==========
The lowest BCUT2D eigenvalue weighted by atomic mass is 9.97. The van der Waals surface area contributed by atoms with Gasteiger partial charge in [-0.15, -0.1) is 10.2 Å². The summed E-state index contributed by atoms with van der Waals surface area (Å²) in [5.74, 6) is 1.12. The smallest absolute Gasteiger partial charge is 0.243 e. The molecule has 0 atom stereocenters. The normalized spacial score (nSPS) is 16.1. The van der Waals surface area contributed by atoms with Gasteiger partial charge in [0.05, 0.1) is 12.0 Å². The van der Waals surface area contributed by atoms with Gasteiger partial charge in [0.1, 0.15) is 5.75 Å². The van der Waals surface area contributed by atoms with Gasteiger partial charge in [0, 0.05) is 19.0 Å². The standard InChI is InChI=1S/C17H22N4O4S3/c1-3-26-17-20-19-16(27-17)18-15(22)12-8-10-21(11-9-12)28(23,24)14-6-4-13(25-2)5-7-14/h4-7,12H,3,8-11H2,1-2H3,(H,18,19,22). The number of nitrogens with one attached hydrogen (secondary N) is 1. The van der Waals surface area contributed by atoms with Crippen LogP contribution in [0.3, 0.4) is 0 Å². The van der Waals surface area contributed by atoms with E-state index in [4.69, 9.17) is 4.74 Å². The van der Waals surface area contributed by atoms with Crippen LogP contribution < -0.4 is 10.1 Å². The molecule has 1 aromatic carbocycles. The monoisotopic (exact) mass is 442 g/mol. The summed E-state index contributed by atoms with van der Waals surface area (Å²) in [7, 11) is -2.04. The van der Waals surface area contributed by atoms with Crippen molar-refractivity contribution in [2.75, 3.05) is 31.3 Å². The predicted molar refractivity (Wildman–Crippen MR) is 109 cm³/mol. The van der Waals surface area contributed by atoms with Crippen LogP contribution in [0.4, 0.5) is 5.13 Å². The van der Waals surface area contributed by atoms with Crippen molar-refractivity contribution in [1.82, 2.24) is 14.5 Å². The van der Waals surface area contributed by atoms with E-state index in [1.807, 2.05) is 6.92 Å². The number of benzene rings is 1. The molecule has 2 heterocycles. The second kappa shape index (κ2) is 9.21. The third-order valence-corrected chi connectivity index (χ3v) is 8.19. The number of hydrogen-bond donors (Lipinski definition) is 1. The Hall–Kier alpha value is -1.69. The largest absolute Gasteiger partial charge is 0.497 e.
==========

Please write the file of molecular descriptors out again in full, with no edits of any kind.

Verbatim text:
The lowest BCUT2D eigenvalue weighted by atomic mass is 9.97. The van der Waals surface area contributed by atoms with Gasteiger partial charge in [-0.15, -0.1) is 10.2 Å². The summed E-state index contributed by atoms with van der Waals surface area (Å²) in [5.74, 6) is 1.12. The smallest absolute Gasteiger partial charge is 0.243 e. The molecule has 0 atom stereocenters. The normalized spacial score (nSPS) is 16.1. The van der Waals surface area contributed by atoms with Gasteiger partial charge in [0.05, 0.1) is 12.0 Å². The van der Waals surface area contributed by atoms with Gasteiger partial charge in [0.1, 0.15) is 5.75 Å². The van der Waals surface area contributed by atoms with Gasteiger partial charge in [0, 0.05) is 19.0 Å². The standard InChI is InChI=1S/C17H22N4O4S3/c1-3-26-17-20-19-16(27-17)18-15(22)12-8-10-21(11-9-12)28(23,24)14-6-4-13(25-2)5-7-14/h4-7,12H,3,8-11H2,1-2H3,(H,18,19,22). The number of nitrogens with one attached hydrogen (secondary N) is 1. The van der Waals surface area contributed by atoms with Crippen LogP contribution in [0.3, 0.4) is 0 Å². The van der Waals surface area contributed by atoms with E-state index in [4.69, 9.17) is 4.74 Å². The van der Waals surface area contributed by atoms with Crippen LogP contribution < -0.4 is 10.1 Å². The molecule has 1 aromatic carbocycles. The monoisotopic (exact) mass is 442 g/mol. The summed E-state index contributed by atoms with van der Waals surface area (Å²) in [7, 11) is -2.04. The van der Waals surface area contributed by atoms with Crippen molar-refractivity contribution in [2.75, 3.05) is 31.3 Å². The predicted molar refractivity (Wildman–Crippen MR) is 109 cm³/mol. The van der Waals surface area contributed by atoms with Crippen LogP contribution in [0.4, 0.5) is 5.13 Å². The van der Waals surface area contributed by atoms with Crippen molar-refractivity contribution in [1.82, 2.24) is 14.5 Å². The van der Waals surface area contributed by atoms with E-state index in [1.807, 2.05) is 6.92 Å². The number of benzene rings is 1. The molecule has 2 heterocycles. The second kappa shape index (κ2) is 9.21. The third-order valence-corrected chi connectivity index (χ3v) is 8.19. The number of hydrogen-bond donors (Lipinski definition) is 1. The Hall–Kier alpha value is -1.69. The largest absolute Gasteiger partial charge is 0.497 e.